Advanced Water Chemistry of Freshwater Aquariums

Advanced Water Chemistry of Freshwater Aquariums

How Do I Fix The pH In My Aquarium?

For many beginner aquarium keepers pH seems to be an easy to understand concept; test your pH and add one chemical if its low or another if its high. However, for some pH can end up being an uphill battle, chasing an optimal level with a seemingly phantom force driving it away. There are a lot of misconceptions available online, which can often steer many hobbyists in the wrong direction. It is often best to start from the basics...

Understanding pH

To define pH simply put; pH is a measurement of the concentration of hydronium ions (hydrogen ion activity) in a solution, and is a way of representing how relatively acidic or basic that solution is. A solution of pure water will have a pH value of 7; which is considered neutral because it has no hydrogen ions to give and no space to accept them. Acids are solutions with a pH less than seven, and means these solutions have an excess of hydronium, while bases have a pH greater than 7, meaning they are eager to accept hydrogen ions. The pH scale is logarithmic, meaning each unit represents a 10-fold concentration difference! For example, the distance between 5 and 6, is 10 times larger than between 6 and 7; so each degree of pH is a big jump.

Change The Way You Think About Aquarium Water

When talking about water, most people only think of H20 but are really talking about the entire solution of H2O and salts. Even the H2O molecule can change states and dissociate, a process where one molecule of water will act as an acid and donates a hydrogen ion to another creating hydronium and hydroxide. (2 H₂O <==> H₃O⁺ + OH¯) This dissociation is an equilibrium process, which means it juggles the hydrogen ion constantly at the same time as other H2O molecules. Because the solution is constantly in equilibrium, there isn't an opening for a hydrogen ion or an excess of them so the solution maintains its pH of 7.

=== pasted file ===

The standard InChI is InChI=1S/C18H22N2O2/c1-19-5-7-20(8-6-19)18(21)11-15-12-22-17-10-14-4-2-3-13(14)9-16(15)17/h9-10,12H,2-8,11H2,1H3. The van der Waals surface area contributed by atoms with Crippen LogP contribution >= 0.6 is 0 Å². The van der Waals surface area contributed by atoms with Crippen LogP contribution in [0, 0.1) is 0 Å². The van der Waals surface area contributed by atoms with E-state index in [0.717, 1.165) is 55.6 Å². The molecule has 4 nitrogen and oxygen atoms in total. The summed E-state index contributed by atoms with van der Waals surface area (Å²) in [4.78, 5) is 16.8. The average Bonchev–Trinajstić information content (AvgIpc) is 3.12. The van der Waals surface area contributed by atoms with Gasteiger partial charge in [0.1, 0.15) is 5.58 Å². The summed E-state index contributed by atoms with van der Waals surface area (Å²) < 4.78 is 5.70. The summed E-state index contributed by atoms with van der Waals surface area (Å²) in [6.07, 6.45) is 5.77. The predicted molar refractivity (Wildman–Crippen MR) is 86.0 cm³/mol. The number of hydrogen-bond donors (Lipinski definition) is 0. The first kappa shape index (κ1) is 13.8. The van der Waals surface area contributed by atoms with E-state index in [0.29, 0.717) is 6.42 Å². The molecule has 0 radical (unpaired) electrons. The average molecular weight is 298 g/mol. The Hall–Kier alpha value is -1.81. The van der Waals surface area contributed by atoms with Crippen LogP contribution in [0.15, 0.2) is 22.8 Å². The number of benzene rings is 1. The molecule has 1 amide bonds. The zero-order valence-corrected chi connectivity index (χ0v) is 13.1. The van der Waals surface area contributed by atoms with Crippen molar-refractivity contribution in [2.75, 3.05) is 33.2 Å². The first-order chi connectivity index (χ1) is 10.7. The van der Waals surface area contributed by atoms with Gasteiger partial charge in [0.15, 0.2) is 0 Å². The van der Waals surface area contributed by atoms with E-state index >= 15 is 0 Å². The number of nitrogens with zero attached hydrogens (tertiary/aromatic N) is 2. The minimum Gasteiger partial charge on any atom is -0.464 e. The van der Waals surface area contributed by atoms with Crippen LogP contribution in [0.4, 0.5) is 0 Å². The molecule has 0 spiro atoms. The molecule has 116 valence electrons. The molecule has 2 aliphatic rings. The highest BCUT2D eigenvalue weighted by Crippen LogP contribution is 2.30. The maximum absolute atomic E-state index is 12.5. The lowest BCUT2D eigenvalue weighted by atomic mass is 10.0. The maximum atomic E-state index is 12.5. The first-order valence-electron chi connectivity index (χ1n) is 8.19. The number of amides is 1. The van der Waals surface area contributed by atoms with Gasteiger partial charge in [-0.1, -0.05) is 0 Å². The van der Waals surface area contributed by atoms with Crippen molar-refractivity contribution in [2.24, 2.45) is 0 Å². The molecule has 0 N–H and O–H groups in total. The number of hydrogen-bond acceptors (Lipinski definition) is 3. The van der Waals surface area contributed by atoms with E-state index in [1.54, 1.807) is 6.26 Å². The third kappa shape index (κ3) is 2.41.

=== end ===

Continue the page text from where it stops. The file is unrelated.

pKa, The Secret Force Behind pH!

pKa, or just pK is closely tied to pH. Now that we understand that every solution of water is a constantly changing mix of its contents, we can start to learn how to effectively change its pH. Every solution has a pK value, which is a way of measuring how strong an acid is, but is not the same thing as the acidity (or basicity) which refers to pH. For example, if we make a dilute solution of HCl and another much more concentrated solution of acetic acid, the more concentrated acetic acid could be more acidic(pH), even though it is a weaker acid and has a higher pK value (lower pK values correlate to a stronger acid). Because of the relationship between pH and pK, buffers will work most effectively when their pK value is in line with the desired pH. This is the reason that some buffers cannot maintain pH levels in aquariums: improper pK!

The Most Misunderstood Concept of Aquarium Chemistry: Alkalinity

Alkalinity is simply a measure of the ability of a solution to resist change in pH when an acid is introduced. Alkalinity measures the total acid binding ions in a solution which may include carbonates, borates, phosphates, sulfates, and hydroxides. To avoid confusion, alkalinity should be measured in meq/L which is the proper scientific unit. Alkalinity is often confused with carbonate hardness, since both participate in acid neutralization and many test kits may incorrectly express their results in either dKH or ppm CaCo₃. Alkalinity is not carbonate hardness and it makes no sense to measure it in terms of carbonate hardness. To add to the confusion, often in aquariums alkalinity is the same as carbonate hardness. This is only the case when all of the alkalinity comes from carbonates as opposed to any of the other buffers.

What Buffers Should I Use?

Simply put, you should use a buffer that will leave your aquarium in equilibrium at your desired pH. As we discussed earlier, equilibrium is a state of a solution when chemical activities or concentrations of buffers don't change overtime often affecting pH. Just how H2O molecules can disassociate, every complete buffer is in fact an entire system of molecules which will reach equilibrium and determine the pH of your aquarium. The major buffering system in aquariums is the carbonate buffering system. Within this system, your aquarium will find its equilibrium by balancing carbon dioxide, carbonic acid, bicarbonate, and carbonate. (CO₂ + 3 H₂O <===> H₂CO₃ + 2 H₂O <==> HCO₃₋ + H₃O⁺ + H₂O <==> CO₃²⁻ + 2 H₃O⁺) We recommend using Seachem's Acid and Alkaline Buffer. These products use components from the carbonate buffering system to raise and lower the pH of your aquarium through chemical reactions rather than relying on adding acids or bases.

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